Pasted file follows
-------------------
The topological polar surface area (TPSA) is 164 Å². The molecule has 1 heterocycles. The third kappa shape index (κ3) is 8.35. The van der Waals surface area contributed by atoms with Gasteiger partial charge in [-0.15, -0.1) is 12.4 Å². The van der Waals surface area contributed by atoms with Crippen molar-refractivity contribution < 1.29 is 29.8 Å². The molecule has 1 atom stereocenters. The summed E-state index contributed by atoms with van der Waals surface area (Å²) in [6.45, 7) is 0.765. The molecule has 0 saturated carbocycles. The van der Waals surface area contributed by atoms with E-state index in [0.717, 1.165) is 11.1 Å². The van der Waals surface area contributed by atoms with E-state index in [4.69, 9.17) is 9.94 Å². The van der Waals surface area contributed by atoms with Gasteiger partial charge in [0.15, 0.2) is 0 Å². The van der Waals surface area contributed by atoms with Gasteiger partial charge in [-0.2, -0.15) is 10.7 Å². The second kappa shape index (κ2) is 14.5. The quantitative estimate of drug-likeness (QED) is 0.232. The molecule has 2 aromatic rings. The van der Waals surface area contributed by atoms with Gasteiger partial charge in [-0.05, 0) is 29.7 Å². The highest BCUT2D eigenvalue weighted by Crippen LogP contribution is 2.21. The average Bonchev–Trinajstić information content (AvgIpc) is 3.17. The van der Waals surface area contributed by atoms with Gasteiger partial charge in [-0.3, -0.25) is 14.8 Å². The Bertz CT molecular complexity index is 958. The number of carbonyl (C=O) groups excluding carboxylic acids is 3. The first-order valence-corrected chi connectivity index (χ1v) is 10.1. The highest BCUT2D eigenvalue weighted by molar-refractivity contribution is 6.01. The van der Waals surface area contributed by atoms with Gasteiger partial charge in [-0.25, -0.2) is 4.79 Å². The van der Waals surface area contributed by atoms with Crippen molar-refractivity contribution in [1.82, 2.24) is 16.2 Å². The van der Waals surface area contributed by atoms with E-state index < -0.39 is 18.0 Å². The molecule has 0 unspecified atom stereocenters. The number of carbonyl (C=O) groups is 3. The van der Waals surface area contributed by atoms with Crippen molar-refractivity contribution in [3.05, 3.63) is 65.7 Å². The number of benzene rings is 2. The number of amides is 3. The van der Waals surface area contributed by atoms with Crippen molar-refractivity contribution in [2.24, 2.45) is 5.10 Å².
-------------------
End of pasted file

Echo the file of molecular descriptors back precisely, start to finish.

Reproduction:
The topological polar surface area (TPSA) is 164 Å². The molecule has 1 heterocycles. The third kappa shape index (κ3) is 8.35. The van der Waals surface area contributed by atoms with Gasteiger partial charge in [-0.15, -0.1) is 12.4 Å². The van der Waals surface area contributed by atoms with Crippen molar-refractivity contribution < 1.29 is 29.8 Å². The molecule has 1 atom stereocenters. The summed E-state index contributed by atoms with van der Waals surface area (Å²) in [6.45, 7) is 0.765. The molecule has 0 saturated carbocycles. The van der Waals surface area contributed by atoms with E-state index in [0.717, 1.165) is 11.1 Å². The van der Waals surface area contributed by atoms with E-state index in [4.69, 9.17) is 9.94 Å². The van der Waals surface area contributed by atoms with Gasteiger partial charge in [0.15, 0.2) is 0 Å². The van der Waals surface area contributed by atoms with Gasteiger partial charge in [-0.2, -0.15) is 10.7 Å². The second kappa shape index (κ2) is 14.5. The quantitative estimate of drug-likeness (QED) is 0.232. The molecule has 2 aromatic rings. The van der Waals surface area contributed by atoms with Gasteiger partial charge in [-0.05, 0) is 29.7 Å². The highest BCUT2D eigenvalue weighted by Crippen LogP contribution is 2.21. The average Bonchev–Trinajstić information content (AvgIpc) is 3.17. The van der Waals surface area contributed by atoms with Gasteiger partial charge in [-0.3, -0.25) is 14.8 Å². The Bertz CT molecular complexity index is 958. The number of carbonyl (C=O) groups excluding carboxylic acids is 3. The first-order valence-corrected chi connectivity index (χ1v) is 10.1. The highest BCUT2D eigenvalue weighted by molar-refractivity contribution is 6.01. The van der Waals surface area contributed by atoms with Gasteiger partial charge in [-0.25, -0.2) is 4.79 Å². The van der Waals surface area contributed by atoms with Crippen molar-refractivity contribution in [1.82, 2.24) is 16.2 Å². The van der Waals surface area contributed by atoms with E-state index < -0.39 is 18.0 Å². The molecule has 0 unspecified atom stereocenters. The number of carbonyl (C=O) groups is 3. The van der Waals surface area contributed by atoms with Crippen molar-refractivity contribution in [3.05, 3.63) is 65.7 Å². The number of benzene rings is 2. The number of amides is 3. The van der Waals surface area contributed by atoms with Crippen molar-refractivity contribution in [2.24, 2.45) is 5.10 Å².